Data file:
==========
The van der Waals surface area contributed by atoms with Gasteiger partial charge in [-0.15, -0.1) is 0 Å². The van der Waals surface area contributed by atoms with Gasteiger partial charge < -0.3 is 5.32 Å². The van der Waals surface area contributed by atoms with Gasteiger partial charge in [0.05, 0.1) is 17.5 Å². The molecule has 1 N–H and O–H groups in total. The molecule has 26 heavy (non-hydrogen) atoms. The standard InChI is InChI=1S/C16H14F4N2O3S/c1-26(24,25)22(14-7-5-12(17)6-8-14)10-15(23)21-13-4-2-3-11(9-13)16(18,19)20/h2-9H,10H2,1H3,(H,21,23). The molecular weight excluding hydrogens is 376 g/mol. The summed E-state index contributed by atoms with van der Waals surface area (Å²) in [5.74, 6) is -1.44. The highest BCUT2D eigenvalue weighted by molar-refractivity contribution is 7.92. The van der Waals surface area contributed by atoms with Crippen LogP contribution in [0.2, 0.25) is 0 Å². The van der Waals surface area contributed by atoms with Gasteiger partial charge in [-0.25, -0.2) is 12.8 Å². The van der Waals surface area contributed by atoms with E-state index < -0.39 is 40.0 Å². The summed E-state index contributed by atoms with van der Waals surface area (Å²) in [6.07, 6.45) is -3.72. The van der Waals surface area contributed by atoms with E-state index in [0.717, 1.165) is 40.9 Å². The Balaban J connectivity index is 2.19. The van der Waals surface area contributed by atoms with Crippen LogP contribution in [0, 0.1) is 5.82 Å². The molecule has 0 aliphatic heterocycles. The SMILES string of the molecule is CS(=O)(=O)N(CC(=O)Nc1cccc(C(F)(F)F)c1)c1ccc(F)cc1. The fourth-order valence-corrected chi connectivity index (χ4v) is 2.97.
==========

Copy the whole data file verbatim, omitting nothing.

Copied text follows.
The van der Waals surface area contributed by atoms with Gasteiger partial charge in [-0.15, -0.1) is 0 Å². The van der Waals surface area contributed by atoms with Gasteiger partial charge < -0.3 is 5.32 Å². The van der Waals surface area contributed by atoms with Gasteiger partial charge in [0.05, 0.1) is 17.5 Å². The molecule has 1 N–H and O–H groups in total. The molecule has 26 heavy (non-hydrogen) atoms. The standard InChI is InChI=1S/C16H14F4N2O3S/c1-26(24,25)22(14-7-5-12(17)6-8-14)10-15(23)21-13-4-2-3-11(9-13)16(18,19)20/h2-9H,10H2,1H3,(H,21,23). The molecular weight excluding hydrogens is 376 g/mol. The summed E-state index contributed by atoms with van der Waals surface area (Å²) in [5.74, 6) is -1.44. The highest BCUT2D eigenvalue weighted by molar-refractivity contribution is 7.92. The van der Waals surface area contributed by atoms with Crippen LogP contribution in [0.2, 0.25) is 0 Å². The van der Waals surface area contributed by atoms with Gasteiger partial charge in [-0.25, -0.2) is 12.8 Å². The van der Waals surface area contributed by atoms with E-state index < -0.39 is 40.0 Å². The summed E-state index contributed by atoms with van der Waals surface area (Å²) in [6.07, 6.45) is -3.72. The van der Waals surface area contributed by atoms with E-state index in [0.717, 1.165) is 40.9 Å². The Balaban J connectivity index is 2.19. The van der Waals surface area contributed by atoms with Crippen LogP contribution in [0, 0.1) is 5.82 Å². The molecule has 0 aliphatic heterocycles. The SMILES string of the molecule is CS(=O)(=O)N(CC(=O)Nc1cccc(C(F)(F)F)c1)c1ccc(F)cc1. The fourth-order valence-corrected chi connectivity index (χ4v) is 2.97.